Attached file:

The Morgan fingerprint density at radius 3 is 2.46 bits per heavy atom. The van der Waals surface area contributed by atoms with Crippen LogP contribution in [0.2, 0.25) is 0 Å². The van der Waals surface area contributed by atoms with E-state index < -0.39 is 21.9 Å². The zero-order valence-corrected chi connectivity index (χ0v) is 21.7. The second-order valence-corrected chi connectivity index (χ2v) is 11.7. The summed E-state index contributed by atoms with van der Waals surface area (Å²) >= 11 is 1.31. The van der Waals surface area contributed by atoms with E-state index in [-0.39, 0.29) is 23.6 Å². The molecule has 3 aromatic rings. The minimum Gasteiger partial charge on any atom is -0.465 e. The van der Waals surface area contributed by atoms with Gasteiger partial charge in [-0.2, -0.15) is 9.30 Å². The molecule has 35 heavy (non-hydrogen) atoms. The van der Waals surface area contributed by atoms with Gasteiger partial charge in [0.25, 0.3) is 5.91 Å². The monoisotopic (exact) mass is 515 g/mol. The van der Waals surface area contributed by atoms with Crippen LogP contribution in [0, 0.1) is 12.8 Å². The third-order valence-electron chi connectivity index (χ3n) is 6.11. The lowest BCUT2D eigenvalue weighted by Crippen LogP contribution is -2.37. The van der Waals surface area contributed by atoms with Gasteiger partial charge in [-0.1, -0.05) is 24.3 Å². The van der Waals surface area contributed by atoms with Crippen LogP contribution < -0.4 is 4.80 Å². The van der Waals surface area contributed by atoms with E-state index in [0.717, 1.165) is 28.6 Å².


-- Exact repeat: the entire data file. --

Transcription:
The Morgan fingerprint density at radius 3 is 2.46 bits per heavy atom. The van der Waals surface area contributed by atoms with Crippen LogP contribution in [0.2, 0.25) is 0 Å². The van der Waals surface area contributed by atoms with E-state index < -0.39 is 21.9 Å². The zero-order valence-corrected chi connectivity index (χ0v) is 21.7. The second-order valence-corrected chi connectivity index (χ2v) is 11.7. The summed E-state index contributed by atoms with van der Waals surface area (Å²) >= 11 is 1.31. The van der Waals surface area contributed by atoms with E-state index in [-0.39, 0.29) is 23.6 Å². The molecule has 3 aromatic rings. The minimum Gasteiger partial charge on any atom is -0.465 e. The van der Waals surface area contributed by atoms with Gasteiger partial charge in [-0.2, -0.15) is 9.30 Å². The molecule has 35 heavy (non-hydrogen) atoms. The van der Waals surface area contributed by atoms with Gasteiger partial charge in [0.25, 0.3) is 5.91 Å². The monoisotopic (exact) mass is 515 g/mol. The van der Waals surface area contributed by atoms with Crippen LogP contribution in [0, 0.1) is 12.8 Å². The third-order valence-electron chi connectivity index (χ3n) is 6.11. The lowest BCUT2D eigenvalue weighted by Crippen LogP contribution is -2.37. The van der Waals surface area contributed by atoms with Gasteiger partial charge in [-0.1, -0.05) is 24.3 Å². The van der Waals surface area contributed by atoms with Crippen LogP contribution < -0.4 is 4.80 Å². The van der Waals surface area contributed by atoms with E-state index in [0.717, 1.165) is 28.6 Å².